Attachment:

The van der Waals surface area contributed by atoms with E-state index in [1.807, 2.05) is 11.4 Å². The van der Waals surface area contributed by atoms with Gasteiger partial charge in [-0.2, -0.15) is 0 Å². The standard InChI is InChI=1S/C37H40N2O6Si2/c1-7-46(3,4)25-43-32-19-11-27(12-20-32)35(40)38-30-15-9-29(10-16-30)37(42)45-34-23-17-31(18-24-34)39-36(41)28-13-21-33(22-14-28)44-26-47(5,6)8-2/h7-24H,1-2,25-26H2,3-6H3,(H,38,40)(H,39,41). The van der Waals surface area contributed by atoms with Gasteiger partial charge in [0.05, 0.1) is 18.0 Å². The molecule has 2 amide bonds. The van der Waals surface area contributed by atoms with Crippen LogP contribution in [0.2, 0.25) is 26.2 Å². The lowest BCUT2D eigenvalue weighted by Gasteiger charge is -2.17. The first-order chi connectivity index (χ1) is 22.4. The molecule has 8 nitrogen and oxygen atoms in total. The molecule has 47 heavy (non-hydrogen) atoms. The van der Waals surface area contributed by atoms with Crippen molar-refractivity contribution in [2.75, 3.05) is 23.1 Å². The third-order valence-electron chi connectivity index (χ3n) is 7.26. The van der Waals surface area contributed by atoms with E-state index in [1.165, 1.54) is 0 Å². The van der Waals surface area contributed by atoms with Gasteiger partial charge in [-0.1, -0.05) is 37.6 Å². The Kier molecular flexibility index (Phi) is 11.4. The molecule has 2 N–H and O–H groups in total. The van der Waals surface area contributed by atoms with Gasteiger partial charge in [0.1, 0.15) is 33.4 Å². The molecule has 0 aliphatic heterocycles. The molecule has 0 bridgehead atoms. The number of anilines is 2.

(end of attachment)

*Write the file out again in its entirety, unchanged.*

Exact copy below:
The van der Waals surface area contributed by atoms with E-state index in [1.807, 2.05) is 11.4 Å². The van der Waals surface area contributed by atoms with Gasteiger partial charge in [-0.2, -0.15) is 0 Å². The standard InChI is InChI=1S/C37H40N2O6Si2/c1-7-46(3,4)25-43-32-19-11-27(12-20-32)35(40)38-30-15-9-29(10-16-30)37(42)45-34-23-17-31(18-24-34)39-36(41)28-13-21-33(22-14-28)44-26-47(5,6)8-2/h7-24H,1-2,25-26H2,3-6H3,(H,38,40)(H,39,41). The van der Waals surface area contributed by atoms with Gasteiger partial charge in [0.05, 0.1) is 18.0 Å². The molecule has 2 amide bonds. The van der Waals surface area contributed by atoms with Crippen LogP contribution in [0.2, 0.25) is 26.2 Å². The lowest BCUT2D eigenvalue weighted by Gasteiger charge is -2.17. The first-order chi connectivity index (χ1) is 22.4. The molecule has 8 nitrogen and oxygen atoms in total. The molecule has 47 heavy (non-hydrogen) atoms. The van der Waals surface area contributed by atoms with Crippen molar-refractivity contribution in [2.75, 3.05) is 23.1 Å². The third-order valence-electron chi connectivity index (χ3n) is 7.26. The van der Waals surface area contributed by atoms with E-state index in [1.165, 1.54) is 0 Å². The van der Waals surface area contributed by atoms with Gasteiger partial charge in [-0.1, -0.05) is 37.6 Å². The Kier molecular flexibility index (Phi) is 11.4. The molecule has 2 N–H and O–H groups in total. The van der Waals surface area contributed by atoms with Gasteiger partial charge in [0.1, 0.15) is 33.4 Å². The molecule has 0 aliphatic heterocycles. The molecule has 0 bridgehead atoms. The number of anilines is 2.